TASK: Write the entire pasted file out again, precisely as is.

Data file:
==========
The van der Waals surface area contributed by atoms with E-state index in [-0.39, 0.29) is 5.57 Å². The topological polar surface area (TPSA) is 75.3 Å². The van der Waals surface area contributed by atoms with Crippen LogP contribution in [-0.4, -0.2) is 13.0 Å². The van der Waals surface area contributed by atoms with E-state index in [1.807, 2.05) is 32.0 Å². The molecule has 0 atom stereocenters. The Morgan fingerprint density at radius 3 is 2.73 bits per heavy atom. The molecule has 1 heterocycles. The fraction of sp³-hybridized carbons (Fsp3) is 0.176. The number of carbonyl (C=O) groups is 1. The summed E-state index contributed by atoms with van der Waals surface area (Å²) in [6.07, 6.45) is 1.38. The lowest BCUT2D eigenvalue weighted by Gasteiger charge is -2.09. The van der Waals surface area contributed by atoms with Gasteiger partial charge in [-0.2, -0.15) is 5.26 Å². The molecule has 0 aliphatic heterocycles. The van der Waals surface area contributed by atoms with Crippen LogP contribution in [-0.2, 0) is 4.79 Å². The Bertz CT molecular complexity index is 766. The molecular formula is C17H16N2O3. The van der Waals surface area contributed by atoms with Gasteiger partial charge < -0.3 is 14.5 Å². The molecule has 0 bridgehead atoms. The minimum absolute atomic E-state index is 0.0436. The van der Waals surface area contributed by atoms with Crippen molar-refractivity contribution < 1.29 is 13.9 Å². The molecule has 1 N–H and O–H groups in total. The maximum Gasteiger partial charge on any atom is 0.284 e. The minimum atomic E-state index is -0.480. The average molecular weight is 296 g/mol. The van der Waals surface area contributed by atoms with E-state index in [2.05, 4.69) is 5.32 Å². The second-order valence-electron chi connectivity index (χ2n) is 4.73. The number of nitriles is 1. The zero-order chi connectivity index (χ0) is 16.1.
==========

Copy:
The van der Waals surface area contributed by atoms with E-state index in [-0.39, 0.29) is 5.57 Å². The topological polar surface area (TPSA) is 75.3 Å². The van der Waals surface area contributed by atoms with Crippen LogP contribution in [-0.4, -0.2) is 13.0 Å². The van der Waals surface area contributed by atoms with E-state index in [1.807, 2.05) is 32.0 Å². The molecule has 0 atom stereocenters. The Morgan fingerprint density at radius 3 is 2.73 bits per heavy atom. The molecule has 1 heterocycles. The fraction of sp³-hybridized carbons (Fsp3) is 0.176. The number of carbonyl (C=O) groups is 1. The summed E-state index contributed by atoms with van der Waals surface area (Å²) in [6.07, 6.45) is 1.38. The lowest BCUT2D eigenvalue weighted by Gasteiger charge is -2.09. The van der Waals surface area contributed by atoms with Gasteiger partial charge in [-0.2, -0.15) is 5.26 Å². The molecule has 0 aliphatic heterocycles. The van der Waals surface area contributed by atoms with Crippen LogP contribution in [-0.2, 0) is 4.79 Å². The Bertz CT molecular complexity index is 766. The molecular formula is C17H16N2O3. The van der Waals surface area contributed by atoms with Gasteiger partial charge < -0.3 is 14.5 Å². The molecule has 0 bridgehead atoms. The minimum absolute atomic E-state index is 0.0436. The van der Waals surface area contributed by atoms with Crippen molar-refractivity contribution < 1.29 is 13.9 Å². The molecule has 1 N–H and O–H groups in total. The maximum Gasteiger partial charge on any atom is 0.284 e. The minimum atomic E-state index is -0.480. The average molecular weight is 296 g/mol. The van der Waals surface area contributed by atoms with E-state index in [2.05, 4.69) is 5.32 Å². The second-order valence-electron chi connectivity index (χ2n) is 4.73. The number of nitriles is 1. The zero-order chi connectivity index (χ0) is 16.1.